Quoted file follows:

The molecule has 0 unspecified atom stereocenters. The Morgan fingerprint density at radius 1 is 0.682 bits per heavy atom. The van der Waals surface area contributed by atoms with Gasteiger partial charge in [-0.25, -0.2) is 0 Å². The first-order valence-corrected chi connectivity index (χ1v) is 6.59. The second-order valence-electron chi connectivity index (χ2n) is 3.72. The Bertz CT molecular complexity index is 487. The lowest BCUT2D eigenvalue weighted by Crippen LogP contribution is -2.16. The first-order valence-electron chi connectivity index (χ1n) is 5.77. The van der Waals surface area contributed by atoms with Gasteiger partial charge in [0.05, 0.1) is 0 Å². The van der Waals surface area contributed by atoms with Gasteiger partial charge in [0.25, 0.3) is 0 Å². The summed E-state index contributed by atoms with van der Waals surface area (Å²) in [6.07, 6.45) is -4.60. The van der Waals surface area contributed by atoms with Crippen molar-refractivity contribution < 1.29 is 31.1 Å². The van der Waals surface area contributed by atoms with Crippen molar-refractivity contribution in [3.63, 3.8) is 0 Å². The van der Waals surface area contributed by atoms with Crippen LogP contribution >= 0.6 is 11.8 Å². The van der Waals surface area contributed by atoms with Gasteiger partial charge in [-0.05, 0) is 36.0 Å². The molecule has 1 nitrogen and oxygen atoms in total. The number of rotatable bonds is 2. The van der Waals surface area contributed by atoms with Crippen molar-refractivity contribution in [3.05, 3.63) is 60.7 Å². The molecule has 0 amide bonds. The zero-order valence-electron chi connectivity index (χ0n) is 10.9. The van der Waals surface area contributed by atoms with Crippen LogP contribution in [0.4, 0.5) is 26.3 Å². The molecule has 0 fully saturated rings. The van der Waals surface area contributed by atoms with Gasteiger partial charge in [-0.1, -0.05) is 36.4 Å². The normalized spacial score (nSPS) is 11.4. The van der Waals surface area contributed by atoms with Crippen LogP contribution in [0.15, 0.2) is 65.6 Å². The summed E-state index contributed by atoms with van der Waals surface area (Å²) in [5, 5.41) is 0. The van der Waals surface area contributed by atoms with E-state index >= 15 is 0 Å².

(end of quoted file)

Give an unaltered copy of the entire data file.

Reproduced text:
The molecule has 0 unspecified atom stereocenters. The Morgan fingerprint density at radius 1 is 0.682 bits per heavy atom. The van der Waals surface area contributed by atoms with Gasteiger partial charge in [-0.25, -0.2) is 0 Å². The first-order valence-corrected chi connectivity index (χ1v) is 6.59. The second-order valence-electron chi connectivity index (χ2n) is 3.72. The Bertz CT molecular complexity index is 487. The lowest BCUT2D eigenvalue weighted by Crippen LogP contribution is -2.16. The first-order valence-electron chi connectivity index (χ1n) is 5.77. The van der Waals surface area contributed by atoms with Gasteiger partial charge in [0.05, 0.1) is 0 Å². The van der Waals surface area contributed by atoms with Gasteiger partial charge in [0.25, 0.3) is 0 Å². The summed E-state index contributed by atoms with van der Waals surface area (Å²) in [6.07, 6.45) is -4.60. The van der Waals surface area contributed by atoms with Crippen molar-refractivity contribution < 1.29 is 31.1 Å². The van der Waals surface area contributed by atoms with Crippen molar-refractivity contribution in [3.63, 3.8) is 0 Å². The van der Waals surface area contributed by atoms with Crippen LogP contribution >= 0.6 is 11.8 Å². The van der Waals surface area contributed by atoms with Gasteiger partial charge in [-0.05, 0) is 36.0 Å². The molecule has 1 nitrogen and oxygen atoms in total. The number of rotatable bonds is 2. The van der Waals surface area contributed by atoms with Crippen molar-refractivity contribution in [3.05, 3.63) is 60.7 Å². The molecule has 0 amide bonds. The zero-order valence-electron chi connectivity index (χ0n) is 10.9. The van der Waals surface area contributed by atoms with Crippen LogP contribution in [0.4, 0.5) is 26.3 Å². The molecule has 0 fully saturated rings. The van der Waals surface area contributed by atoms with Gasteiger partial charge in [-0.1, -0.05) is 36.4 Å². The normalized spacial score (nSPS) is 11.4. The van der Waals surface area contributed by atoms with Crippen LogP contribution in [0.15, 0.2) is 65.6 Å². The summed E-state index contributed by atoms with van der Waals surface area (Å²) in [5, 5.41) is 0. The van der Waals surface area contributed by atoms with E-state index >= 15 is 0 Å².